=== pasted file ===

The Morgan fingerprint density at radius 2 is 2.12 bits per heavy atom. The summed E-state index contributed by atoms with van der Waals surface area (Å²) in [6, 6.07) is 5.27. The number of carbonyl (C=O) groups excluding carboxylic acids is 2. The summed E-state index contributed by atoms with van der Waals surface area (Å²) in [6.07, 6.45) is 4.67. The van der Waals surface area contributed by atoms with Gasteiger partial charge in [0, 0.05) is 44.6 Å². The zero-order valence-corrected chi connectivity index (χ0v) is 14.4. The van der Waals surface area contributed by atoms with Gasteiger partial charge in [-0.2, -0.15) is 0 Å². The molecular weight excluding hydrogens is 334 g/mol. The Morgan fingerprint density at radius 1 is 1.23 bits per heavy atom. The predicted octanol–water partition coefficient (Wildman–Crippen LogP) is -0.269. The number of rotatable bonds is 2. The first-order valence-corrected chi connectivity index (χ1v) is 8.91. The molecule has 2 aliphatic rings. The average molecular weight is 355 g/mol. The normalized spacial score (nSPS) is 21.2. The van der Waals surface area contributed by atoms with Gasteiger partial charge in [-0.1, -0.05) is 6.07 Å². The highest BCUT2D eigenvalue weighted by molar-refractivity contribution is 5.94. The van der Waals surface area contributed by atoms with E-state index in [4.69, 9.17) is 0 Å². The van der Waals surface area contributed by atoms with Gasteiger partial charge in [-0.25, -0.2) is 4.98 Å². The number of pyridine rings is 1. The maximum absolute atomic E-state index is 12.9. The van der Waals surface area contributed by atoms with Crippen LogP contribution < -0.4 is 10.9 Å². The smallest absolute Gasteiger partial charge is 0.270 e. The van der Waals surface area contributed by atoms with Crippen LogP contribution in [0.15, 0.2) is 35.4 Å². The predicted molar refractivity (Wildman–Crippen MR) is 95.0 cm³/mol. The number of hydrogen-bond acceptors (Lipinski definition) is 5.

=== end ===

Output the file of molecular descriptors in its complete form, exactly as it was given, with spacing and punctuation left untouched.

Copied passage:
The Morgan fingerprint density at radius 2 is 2.12 bits per heavy atom. The summed E-state index contributed by atoms with van der Waals surface area (Å²) in [6, 6.07) is 5.27. The number of carbonyl (C=O) groups excluding carboxylic acids is 2. The summed E-state index contributed by atoms with van der Waals surface area (Å²) in [6.07, 6.45) is 4.67. The van der Waals surface area contributed by atoms with Gasteiger partial charge in [0, 0.05) is 44.6 Å². The zero-order valence-corrected chi connectivity index (χ0v) is 14.4. The van der Waals surface area contributed by atoms with Gasteiger partial charge in [-0.2, -0.15) is 0 Å². The molecular weight excluding hydrogens is 334 g/mol. The Morgan fingerprint density at radius 1 is 1.23 bits per heavy atom. The predicted octanol–water partition coefficient (Wildman–Crippen LogP) is -0.269. The number of rotatable bonds is 2. The first-order valence-corrected chi connectivity index (χ1v) is 8.91. The molecule has 2 aliphatic rings. The average molecular weight is 355 g/mol. The normalized spacial score (nSPS) is 21.2. The van der Waals surface area contributed by atoms with Gasteiger partial charge in [-0.1, -0.05) is 6.07 Å². The highest BCUT2D eigenvalue weighted by molar-refractivity contribution is 5.94. The van der Waals surface area contributed by atoms with E-state index in [4.69, 9.17) is 0 Å². The van der Waals surface area contributed by atoms with Gasteiger partial charge in [-0.25, -0.2) is 4.98 Å². The number of pyridine rings is 1. The maximum absolute atomic E-state index is 12.9. The van der Waals surface area contributed by atoms with Crippen LogP contribution < -0.4 is 10.9 Å². The smallest absolute Gasteiger partial charge is 0.270 e. The van der Waals surface area contributed by atoms with Crippen LogP contribution in [0.15, 0.2) is 35.4 Å². The predicted molar refractivity (Wildman–Crippen MR) is 95.0 cm³/mol. The number of hydrogen-bond acceptors (Lipinski definition) is 5.